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Pockmarks and their possible link to glacial gas hydrate destabilization

Project: Uncorking the hydrate bottle: Release of methane from melting gas hydrates during glacial cycles on the Chatham Rise, New Zealand
Funder: Royal Society of New Zealand Marsden Fund (2011-2014)


  • Ingo Pecher (University Auckland & GNS Science)
  • Andrew Gorman (University of Otago)
  • Bryan Davy (GNS Science)
  • Helen Neil (NIWA)
  • Graham Rickard (NIWA)
  • Hossam Abuel-Naga (University of Auckland)
  • Christian Berndt (IfM-Geomar, University of Kiel, Germany)
  • Jörg Bialas (IfM-Geomar, University of Kiel, Germany)
  • Richard Coffin (Naval Research Laboratory, USA)
  • George Moridis (Lawrence Berkeley National Laboratory, USA)
  • Matthew Reagan (Lawrence Berkeley National Laboratory, USA)


Large quantities of methane, a potent greenhouse gas, are stored beneath the seafloor in frozen gas hydrates. Hydrate stability depends on pressure and temperature and thus, vast amounts of methane may be released from melting hydrates during climate change with potentially significant environmental implications (Kennett et al., 2000) (Kvenvolden, 1993) (Solomon et al., 2009).

A >20,000 km2 region on the southern flank of the Chatham Rise east of New Zealand is covered by seafloor depressions (SDs) that we interpret as gas-escape features [Davy et al., 2010]. We have observed three classes of SDs (Figure):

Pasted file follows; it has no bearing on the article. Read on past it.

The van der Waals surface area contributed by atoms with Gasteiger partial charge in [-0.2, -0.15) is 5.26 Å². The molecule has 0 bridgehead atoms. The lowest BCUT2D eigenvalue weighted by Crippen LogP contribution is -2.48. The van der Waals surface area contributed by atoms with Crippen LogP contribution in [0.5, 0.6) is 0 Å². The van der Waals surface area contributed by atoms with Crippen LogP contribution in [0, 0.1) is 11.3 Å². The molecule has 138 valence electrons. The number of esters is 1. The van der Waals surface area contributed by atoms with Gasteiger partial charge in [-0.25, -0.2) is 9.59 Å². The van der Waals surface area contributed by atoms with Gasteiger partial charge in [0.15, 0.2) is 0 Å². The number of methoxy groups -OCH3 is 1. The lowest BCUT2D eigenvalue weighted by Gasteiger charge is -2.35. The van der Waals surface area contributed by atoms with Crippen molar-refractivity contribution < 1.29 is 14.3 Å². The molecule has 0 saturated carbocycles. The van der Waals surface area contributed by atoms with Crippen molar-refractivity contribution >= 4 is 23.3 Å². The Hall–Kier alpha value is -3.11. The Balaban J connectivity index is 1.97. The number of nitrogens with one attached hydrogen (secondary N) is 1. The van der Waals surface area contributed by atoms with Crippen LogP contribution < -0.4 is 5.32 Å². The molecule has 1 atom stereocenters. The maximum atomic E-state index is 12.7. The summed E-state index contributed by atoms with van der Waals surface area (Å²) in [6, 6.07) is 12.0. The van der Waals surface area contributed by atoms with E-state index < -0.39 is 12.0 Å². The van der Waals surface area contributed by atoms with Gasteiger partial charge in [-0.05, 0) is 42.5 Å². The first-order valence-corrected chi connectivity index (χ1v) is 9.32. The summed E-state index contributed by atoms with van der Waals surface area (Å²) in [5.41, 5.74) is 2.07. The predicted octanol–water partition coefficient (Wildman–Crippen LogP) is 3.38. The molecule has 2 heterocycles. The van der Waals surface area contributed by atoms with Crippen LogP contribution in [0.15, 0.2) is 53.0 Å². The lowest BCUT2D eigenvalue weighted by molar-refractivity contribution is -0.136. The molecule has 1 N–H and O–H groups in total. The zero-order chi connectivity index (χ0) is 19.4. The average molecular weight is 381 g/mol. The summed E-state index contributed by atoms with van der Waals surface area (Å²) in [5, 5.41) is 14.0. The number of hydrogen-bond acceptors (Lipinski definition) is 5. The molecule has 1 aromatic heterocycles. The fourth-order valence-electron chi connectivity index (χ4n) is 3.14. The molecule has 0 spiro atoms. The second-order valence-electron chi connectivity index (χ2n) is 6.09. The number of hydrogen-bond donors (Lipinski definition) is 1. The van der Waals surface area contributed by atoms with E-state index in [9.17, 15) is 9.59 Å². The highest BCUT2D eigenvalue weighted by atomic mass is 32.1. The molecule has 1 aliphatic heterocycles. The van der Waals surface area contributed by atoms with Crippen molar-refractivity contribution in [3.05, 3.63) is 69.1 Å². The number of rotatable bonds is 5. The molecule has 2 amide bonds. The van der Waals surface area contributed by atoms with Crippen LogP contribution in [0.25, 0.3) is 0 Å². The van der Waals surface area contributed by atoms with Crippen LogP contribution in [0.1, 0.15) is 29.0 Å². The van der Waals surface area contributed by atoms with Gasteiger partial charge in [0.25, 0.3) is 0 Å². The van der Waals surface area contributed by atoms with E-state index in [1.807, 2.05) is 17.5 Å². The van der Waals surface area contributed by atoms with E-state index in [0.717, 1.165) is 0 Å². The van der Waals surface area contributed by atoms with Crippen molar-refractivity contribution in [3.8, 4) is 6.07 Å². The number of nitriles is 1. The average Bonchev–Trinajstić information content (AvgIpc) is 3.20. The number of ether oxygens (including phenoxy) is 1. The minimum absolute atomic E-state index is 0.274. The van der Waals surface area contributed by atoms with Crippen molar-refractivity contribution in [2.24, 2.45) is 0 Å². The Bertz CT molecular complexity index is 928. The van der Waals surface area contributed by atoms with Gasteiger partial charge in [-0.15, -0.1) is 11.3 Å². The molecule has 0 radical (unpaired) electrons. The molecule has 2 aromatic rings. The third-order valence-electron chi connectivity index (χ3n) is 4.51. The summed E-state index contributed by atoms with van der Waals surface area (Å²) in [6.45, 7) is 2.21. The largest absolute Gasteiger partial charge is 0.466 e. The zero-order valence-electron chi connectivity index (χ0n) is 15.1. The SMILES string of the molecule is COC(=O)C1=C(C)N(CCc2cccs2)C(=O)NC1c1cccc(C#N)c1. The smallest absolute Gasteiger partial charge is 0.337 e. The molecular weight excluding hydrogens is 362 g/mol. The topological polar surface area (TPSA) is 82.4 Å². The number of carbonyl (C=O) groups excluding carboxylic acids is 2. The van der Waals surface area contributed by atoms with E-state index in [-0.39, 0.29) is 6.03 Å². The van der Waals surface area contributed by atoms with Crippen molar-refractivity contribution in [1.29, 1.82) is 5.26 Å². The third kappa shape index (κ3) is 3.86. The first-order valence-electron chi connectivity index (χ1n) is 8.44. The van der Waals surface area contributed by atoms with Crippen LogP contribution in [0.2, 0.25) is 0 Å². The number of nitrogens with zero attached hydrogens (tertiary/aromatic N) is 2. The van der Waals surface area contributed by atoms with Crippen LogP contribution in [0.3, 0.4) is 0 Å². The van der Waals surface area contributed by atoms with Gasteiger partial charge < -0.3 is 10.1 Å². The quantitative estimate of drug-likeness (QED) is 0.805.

• Sub-circular features ~150 m across and 4-8 m deep in water depths of 500-700 m. These are interpreted as pockmarks.
  • Irregular SDs ~1-5 km across and 50-150 m deep in water depths of 800-1100 m. These are similar to giant pockmarks observed elsewhere [Judd and Hovland, 2007].
  • Large, circular SDs, 8-11 km across and 80-100 m deep in water depths of 800-1100 m.

The shallower pockmarks are close to the current top of gas hydrate stability. Parasound sub-bottom profiles show a reflection that may constitute a bottom simulating reflection (BSR) at the base of gas hydrate stability (BGHS), suggesting a link between the pockmarks and gas hydrates. The Parasound data also reveal buried pockmarks at horizons that appear to mark glaciation peaks.

Figure: Key observations (after Davy et al., 2010).
a) Location map. Shaded: Known extent of pockmark region. STF: Sub-Tropical Front. R: Escarpment.
b) Pockmarks in 500-700 m water depth. Parasound profile; correlation of reflections with global d18O stack (left). Buried pockmarks are correlated with to d18O maxima from glacial-stage sealevel lowstands. Inset: Seafloor morphology.
c) Example of large seafloor depressions.
d) Example of largest seafloor depressions with ~10 km diameters. Three such features have been identified so far. R: Escarpment that seems to be linked to the large features